Translational research can be described as when a problem that has been identified clinically, for example, diabetes, is used as the basis for pre-clinical research and development in veterinary medicine in order to better understand and treat or prevent disease in both humans and animals.
Researchers at SLU use animals as a model for humans in order to understand diseases such as cardiovascular disease, obesity, osteoarthritis, diabetes and cancer. Pets such as dogs or cats are good models since they live in the same environment as their owners and are exposed to the same lifestyle.
The clinical knowledge we gain when dogs and cats come for cancer treatment could also improve life for humans.
– Professor Henrik Rönnberg
The interaction between microbiota and gastrointestinal health is another subject in translational medicine. Here, the aim is to identify useful microbes and microbe-coded functions in the bowel in order to improve the gastrointestinal health of animals.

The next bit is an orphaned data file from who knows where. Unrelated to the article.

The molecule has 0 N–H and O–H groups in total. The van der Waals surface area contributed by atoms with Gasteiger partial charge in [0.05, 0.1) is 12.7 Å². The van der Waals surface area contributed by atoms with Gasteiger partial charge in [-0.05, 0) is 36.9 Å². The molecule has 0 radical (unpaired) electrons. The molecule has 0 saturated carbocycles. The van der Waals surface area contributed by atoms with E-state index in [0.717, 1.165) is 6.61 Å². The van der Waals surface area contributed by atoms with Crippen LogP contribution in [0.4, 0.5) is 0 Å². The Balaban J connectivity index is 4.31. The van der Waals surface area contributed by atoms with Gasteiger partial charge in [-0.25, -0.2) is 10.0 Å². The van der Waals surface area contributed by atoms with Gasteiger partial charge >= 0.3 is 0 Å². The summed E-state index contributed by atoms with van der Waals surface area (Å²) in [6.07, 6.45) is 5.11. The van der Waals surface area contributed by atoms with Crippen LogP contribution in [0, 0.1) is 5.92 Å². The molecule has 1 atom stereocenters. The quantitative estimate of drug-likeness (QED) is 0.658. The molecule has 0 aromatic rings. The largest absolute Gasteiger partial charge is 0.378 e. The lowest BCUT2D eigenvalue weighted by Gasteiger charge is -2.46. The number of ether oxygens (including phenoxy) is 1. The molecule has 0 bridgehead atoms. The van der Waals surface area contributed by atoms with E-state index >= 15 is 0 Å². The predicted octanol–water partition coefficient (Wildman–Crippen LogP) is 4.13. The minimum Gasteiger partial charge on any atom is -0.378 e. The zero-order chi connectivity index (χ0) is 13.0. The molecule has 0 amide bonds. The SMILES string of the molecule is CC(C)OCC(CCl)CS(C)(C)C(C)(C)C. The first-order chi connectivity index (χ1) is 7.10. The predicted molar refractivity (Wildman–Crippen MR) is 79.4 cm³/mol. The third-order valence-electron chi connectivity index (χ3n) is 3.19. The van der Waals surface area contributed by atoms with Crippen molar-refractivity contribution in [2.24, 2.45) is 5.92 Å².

The impact of animals for humans
The interaction between humans and animals is positive for the welfare and wellbeing of both parties. International research has shown that both pets and livestock have a positive effect on health and can reduce healthcare costs. Pets and livestock are used in different ways and for different purposes for both leisure activities and animal-supported care measures.
Having a relationship with a pet is a positive factor for human mental and physical welfare. Another aspect is the positive impact of animals on human physical health through exercise and being outdoors. Some examples of the significance of animals in care and social therapy are cats at eldercare facilities that in-crease the wellbeing of the elderly, horses that function as a form of social support for autistic children, and specially trained dogs that have a positive effect on children’s learning to read. These animal-supported measures are all known to have a positive impact on human mental wellbeing.
Social therapy dogs of different kinds are an asset for the whole of society but the dogs’ welfare must be taken into account. If animals are subjected to stress and pain through careless handling by humans, the production and reproduction as well as the animals’ susceptibility to infection can be affected.